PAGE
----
Tuesday's primary results brought a dose of reality to Democrats: They have little or no chance of taking control of the Senate next year, writes Charlie Mahtesian at Politico. Democrats' hopes were raised briefly by the prospect of once-imprisoned coal executive Don Blankenship winning the GOP nomination in West Virginia, but he lost to a more mainstream opponent. That means vulnerable Democratic incumbent Joe Manchin is in real trouble in November's general election: He'll be facing a legit Republican foe, not a "train-wreck" of a candidate in Blankenship. But Democrats' troubles go far beyond this one race—they revolve around a "merciless" map. "Democrats are defending more seats, in more hostile places, than at any other time in memory," writes Mahtesian.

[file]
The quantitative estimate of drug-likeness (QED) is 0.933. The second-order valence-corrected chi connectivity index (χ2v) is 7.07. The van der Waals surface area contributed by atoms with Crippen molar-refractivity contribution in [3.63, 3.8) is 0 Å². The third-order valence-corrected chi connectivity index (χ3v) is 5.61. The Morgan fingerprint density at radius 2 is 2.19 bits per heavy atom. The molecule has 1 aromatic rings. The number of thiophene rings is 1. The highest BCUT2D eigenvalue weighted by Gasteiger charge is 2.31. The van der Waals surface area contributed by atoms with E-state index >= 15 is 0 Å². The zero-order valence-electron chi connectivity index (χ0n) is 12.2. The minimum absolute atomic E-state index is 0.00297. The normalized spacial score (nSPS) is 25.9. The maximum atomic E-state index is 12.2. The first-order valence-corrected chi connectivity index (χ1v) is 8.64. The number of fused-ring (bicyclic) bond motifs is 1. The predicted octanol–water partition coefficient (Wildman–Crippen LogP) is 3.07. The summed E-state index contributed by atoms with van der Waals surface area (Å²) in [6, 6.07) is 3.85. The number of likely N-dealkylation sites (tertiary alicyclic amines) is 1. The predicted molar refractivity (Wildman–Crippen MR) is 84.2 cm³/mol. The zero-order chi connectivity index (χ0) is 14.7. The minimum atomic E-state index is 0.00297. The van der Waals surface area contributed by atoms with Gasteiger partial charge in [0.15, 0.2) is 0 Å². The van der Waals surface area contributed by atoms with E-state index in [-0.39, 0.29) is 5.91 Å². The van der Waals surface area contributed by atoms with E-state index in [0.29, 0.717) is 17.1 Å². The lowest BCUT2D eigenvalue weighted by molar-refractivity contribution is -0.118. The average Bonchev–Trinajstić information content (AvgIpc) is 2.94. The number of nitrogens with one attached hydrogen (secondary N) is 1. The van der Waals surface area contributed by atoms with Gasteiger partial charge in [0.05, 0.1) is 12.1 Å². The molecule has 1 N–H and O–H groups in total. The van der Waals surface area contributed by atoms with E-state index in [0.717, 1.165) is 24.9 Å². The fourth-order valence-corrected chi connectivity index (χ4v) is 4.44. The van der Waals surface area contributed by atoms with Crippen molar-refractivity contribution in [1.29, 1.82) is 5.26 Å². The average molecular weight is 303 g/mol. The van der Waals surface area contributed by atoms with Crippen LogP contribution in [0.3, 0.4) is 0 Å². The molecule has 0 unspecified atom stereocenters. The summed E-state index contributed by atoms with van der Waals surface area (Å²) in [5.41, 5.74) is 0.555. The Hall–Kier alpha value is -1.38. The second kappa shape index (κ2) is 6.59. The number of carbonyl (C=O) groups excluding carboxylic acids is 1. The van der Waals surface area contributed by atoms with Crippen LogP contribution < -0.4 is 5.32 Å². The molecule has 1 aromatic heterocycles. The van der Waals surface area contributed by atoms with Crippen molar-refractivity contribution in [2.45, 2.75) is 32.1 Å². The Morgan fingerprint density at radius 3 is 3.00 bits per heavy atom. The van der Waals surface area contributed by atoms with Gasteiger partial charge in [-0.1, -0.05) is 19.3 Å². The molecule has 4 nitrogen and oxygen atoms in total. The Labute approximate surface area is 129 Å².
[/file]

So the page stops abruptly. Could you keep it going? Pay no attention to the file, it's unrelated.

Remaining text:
Consider that in this election, Democrats are defending 26 seats and Republicans just nine. It's entirely possible that Democrats will flip two of those GOP seats, perhaps in Nevada and Arizona. That's the "easy part," writes Mahtesian. But gaining those two while defending all of their own is a gargantuan task, especially considering that 10 Democratic incumbents represent states won by President Trump in 2016, and five of those are in states where Hillary Clinton didn't even get 40% of the vote. Manchin is one of those five. "Without the coal baron to kick around this fall, his reelection campaign—and [Chuck] Schumer's quest to become majority leader—just got infinitely, if not insurmountably, harder." Click to read the full analysis.